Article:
Like it or not, China will continue to remain an attractive proposition in this region with its deep pockets and the potential of balancing New Delhi. Fears of Indian hegemony in South Asia will similarly remain an ineluctable factor in the geopolitics of the region.
On the other hand, fears of the Chinese dragon hug contrasted with India’s tendency to peddle soft power could make regional leaders think twice before once again putting all their eggs in Beijing’s basket.
In the long run, however, matters can only get more complicated in India’s neighbourhood, principally because China’s commissars are intent on making the Indian Ocean their playground.
The rapid development of the Chinese blue-water Navy spells ultimate Chinese assertiveness here as it already is in the China seas.
An aggressive rival in the region is already severely testing India’s influence and infusing new uncertainties. The kind of abrupt anti-India shift and equally abrupt course correction of the kind seen in the Maldives and Sri Lanka, far from being exceptions, could well become the norm in the future.
In order to immunise our interests from the mercurial politics of the smaller, inherently insecure regional nations, New Delhi requires a broader, more overarching strategy. One possibility would be a closer and more pragmatic tie-up with Japan to secure both the military and economic environment of the Indian Ocean region. Japan, unlike the Western powers, does not possess a negative militaristic persona, despite its historical past.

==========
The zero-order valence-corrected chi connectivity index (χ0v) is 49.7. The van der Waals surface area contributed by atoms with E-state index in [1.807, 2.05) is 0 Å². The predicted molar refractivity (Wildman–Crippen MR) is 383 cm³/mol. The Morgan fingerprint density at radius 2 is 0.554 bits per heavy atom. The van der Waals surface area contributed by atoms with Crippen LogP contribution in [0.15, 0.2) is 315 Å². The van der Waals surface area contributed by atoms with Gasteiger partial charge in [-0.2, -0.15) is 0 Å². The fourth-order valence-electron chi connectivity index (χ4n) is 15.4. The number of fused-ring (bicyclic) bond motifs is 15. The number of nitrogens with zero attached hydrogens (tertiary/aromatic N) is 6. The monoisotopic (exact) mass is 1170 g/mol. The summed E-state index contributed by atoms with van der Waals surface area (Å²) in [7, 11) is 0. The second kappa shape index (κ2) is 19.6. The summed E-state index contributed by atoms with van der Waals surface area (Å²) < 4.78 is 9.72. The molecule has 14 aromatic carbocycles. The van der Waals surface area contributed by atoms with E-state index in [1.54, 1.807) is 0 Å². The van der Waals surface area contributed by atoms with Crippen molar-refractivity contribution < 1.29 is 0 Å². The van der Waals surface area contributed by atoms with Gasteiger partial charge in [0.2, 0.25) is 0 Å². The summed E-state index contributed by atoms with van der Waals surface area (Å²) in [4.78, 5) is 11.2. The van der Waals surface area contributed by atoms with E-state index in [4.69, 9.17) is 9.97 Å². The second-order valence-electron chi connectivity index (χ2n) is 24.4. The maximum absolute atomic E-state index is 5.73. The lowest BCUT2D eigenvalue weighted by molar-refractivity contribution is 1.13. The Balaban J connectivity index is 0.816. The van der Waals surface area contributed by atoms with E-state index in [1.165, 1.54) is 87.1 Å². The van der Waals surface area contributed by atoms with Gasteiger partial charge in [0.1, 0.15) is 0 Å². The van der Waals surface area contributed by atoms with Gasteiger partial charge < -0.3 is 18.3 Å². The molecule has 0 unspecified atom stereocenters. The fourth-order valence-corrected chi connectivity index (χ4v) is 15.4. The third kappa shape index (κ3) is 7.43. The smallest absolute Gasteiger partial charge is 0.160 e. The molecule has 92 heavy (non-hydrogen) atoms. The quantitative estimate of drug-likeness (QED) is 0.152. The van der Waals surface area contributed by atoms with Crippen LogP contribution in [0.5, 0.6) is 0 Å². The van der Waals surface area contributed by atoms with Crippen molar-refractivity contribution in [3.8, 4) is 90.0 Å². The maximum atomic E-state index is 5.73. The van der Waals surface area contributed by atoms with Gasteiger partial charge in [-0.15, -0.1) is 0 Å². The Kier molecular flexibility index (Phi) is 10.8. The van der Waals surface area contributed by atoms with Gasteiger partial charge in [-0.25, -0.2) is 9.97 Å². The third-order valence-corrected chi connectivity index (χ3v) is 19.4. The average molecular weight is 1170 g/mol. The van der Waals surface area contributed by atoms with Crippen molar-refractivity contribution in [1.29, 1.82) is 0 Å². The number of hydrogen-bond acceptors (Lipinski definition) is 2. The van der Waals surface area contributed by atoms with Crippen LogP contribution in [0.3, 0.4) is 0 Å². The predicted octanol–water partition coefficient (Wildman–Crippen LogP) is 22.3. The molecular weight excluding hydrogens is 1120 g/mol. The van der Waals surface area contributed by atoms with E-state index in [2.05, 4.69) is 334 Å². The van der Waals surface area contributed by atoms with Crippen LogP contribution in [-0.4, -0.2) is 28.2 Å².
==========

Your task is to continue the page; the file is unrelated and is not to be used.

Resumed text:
Its defence-oriented military is seen more as a balancing than a bullying or predatory force. The same cannot be said of China or the United States, two nations that are looked upon with considerable suspicion in today’s world, especially in the Indian Ocean region.
Tokyo, despite its manoeuvres designed to reassure Beijing, is quietly but resolutely moving towards building a formidable naval capability. Its latest decision to build destroyers capable of hoisting the naval version of the US-made F-35 fighter is a major step towards developing a high degree of deterrence as well as the capacity to operate far from its territorial waters.
Equally significant is Japan’s decision to develop a military base in Djibouti, which already hosts a similar US and Chinese presence. These decisions point to Japan’s seriousness in emerging as a key security player in the Indian Ocean region.
New Delhi would do well to dovetail its plans with that of Tokyo. Such an alliance would only be mutually helpful. Japan also has a huge pool of investible capital which could be invested in the region in a judicious mesh of economic and security interests.
New Delhi has taken baby steps in this direction but falters due to an excessive concern with Beijing’s sentiments. While it must comply to a degree with Beijing’s rigid demands to avert military pressure on its borders, New Delhi must simultaneously, even brazenly, pursue a politico-economic-military alliance with Tokyo.
A strong, credible geopolitical alliance in the Indian Ocean region will be the greatest stabilising force. This could also be the best deterrent against future unsettling alliances and detrimental agreements like the ones witnessed in the Maldives and Sri Lanka.